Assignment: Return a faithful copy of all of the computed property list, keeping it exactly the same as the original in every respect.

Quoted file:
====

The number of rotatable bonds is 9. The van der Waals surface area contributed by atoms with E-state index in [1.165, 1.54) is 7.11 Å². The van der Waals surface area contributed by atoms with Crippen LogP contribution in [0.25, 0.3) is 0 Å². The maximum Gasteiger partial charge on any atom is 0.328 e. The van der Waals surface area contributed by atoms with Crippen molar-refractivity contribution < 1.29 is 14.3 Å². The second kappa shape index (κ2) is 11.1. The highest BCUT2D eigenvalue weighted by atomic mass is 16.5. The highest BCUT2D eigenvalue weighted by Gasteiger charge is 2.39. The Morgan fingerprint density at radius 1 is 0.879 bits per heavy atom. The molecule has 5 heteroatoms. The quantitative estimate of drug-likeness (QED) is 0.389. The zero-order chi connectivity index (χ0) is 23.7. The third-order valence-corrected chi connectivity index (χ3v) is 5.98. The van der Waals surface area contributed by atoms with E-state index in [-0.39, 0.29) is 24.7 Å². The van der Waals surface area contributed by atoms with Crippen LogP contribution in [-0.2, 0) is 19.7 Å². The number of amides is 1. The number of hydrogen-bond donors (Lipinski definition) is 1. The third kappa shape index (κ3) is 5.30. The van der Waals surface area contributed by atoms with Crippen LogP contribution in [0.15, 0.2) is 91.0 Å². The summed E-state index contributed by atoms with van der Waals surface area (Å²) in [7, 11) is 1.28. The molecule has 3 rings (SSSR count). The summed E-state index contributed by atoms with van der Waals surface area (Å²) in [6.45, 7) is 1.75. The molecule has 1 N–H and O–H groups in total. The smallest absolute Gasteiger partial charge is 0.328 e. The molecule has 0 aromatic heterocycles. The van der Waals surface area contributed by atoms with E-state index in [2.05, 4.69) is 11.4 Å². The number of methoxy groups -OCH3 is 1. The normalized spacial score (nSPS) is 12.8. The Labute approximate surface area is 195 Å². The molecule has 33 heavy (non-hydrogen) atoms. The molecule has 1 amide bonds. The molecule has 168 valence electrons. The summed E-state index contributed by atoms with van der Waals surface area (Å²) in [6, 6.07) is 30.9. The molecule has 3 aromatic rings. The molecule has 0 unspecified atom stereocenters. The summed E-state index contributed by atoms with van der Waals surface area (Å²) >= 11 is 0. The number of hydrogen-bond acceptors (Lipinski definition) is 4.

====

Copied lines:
The number of rotatable bonds is 9. The van der Waals surface area contributed by atoms with E-state index in [1.165, 1.54) is 7.11 Å². The van der Waals surface area contributed by atoms with Crippen LogP contribution in [0.25, 0.3) is 0 Å². The maximum Gasteiger partial charge on any atom is 0.328 e. The van der Waals surface area contributed by atoms with Crippen molar-refractivity contribution < 1.29 is 14.3 Å². The second kappa shape index (κ2) is 11.1. The highest BCUT2D eigenvalue weighted by atomic mass is 16.5. The highest BCUT2D eigenvalue weighted by Gasteiger charge is 2.39. The Morgan fingerprint density at radius 1 is 0.879 bits per heavy atom. The molecule has 5 heteroatoms. The quantitative estimate of drug-likeness (QED) is 0.389. The zero-order chi connectivity index (χ0) is 23.7. The third-order valence-corrected chi connectivity index (χ3v) is 5.98. The van der Waals surface area contributed by atoms with E-state index in [-0.39, 0.29) is 24.7 Å². The van der Waals surface area contributed by atoms with Crippen LogP contribution in [-0.2, 0) is 19.7 Å². The number of amides is 1. The number of hydrogen-bond donors (Lipinski definition) is 1. The third kappa shape index (κ3) is 5.30. The van der Waals surface area contributed by atoms with Crippen LogP contribution in [0.15, 0.2) is 91.0 Å². The summed E-state index contributed by atoms with van der Waals surface area (Å²) in [7, 11) is 1.28. The molecule has 3 rings (SSSR count). The summed E-state index contributed by atoms with van der Waals surface area (Å²) in [6.45, 7) is 1.75. The molecule has 1 N–H and O–H groups in total. The smallest absolute Gasteiger partial charge is 0.328 e. The molecule has 0 aromatic heterocycles. The van der Waals surface area contributed by atoms with E-state index in [2.05, 4.69) is 11.4 Å². The number of methoxy groups -OCH3 is 1. The normalized spacial score (nSPS) is 12.8. The Labute approximate surface area is 195 Å². The molecule has 33 heavy (non-hydrogen) atoms. The molecule has 1 amide bonds. The molecule has 168 valence electrons. The summed E-state index contributed by atoms with van der Waals surface area (Å²) in [6, 6.07) is 30.9. The molecule has 3 aromatic rings. The molecule has 0 unspecified atom stereocenters. The summed E-state index contributed by atoms with van der Waals surface area (Å²) >= 11 is 0. The number of hydrogen-bond acceptors (Lipinski definition) is 4.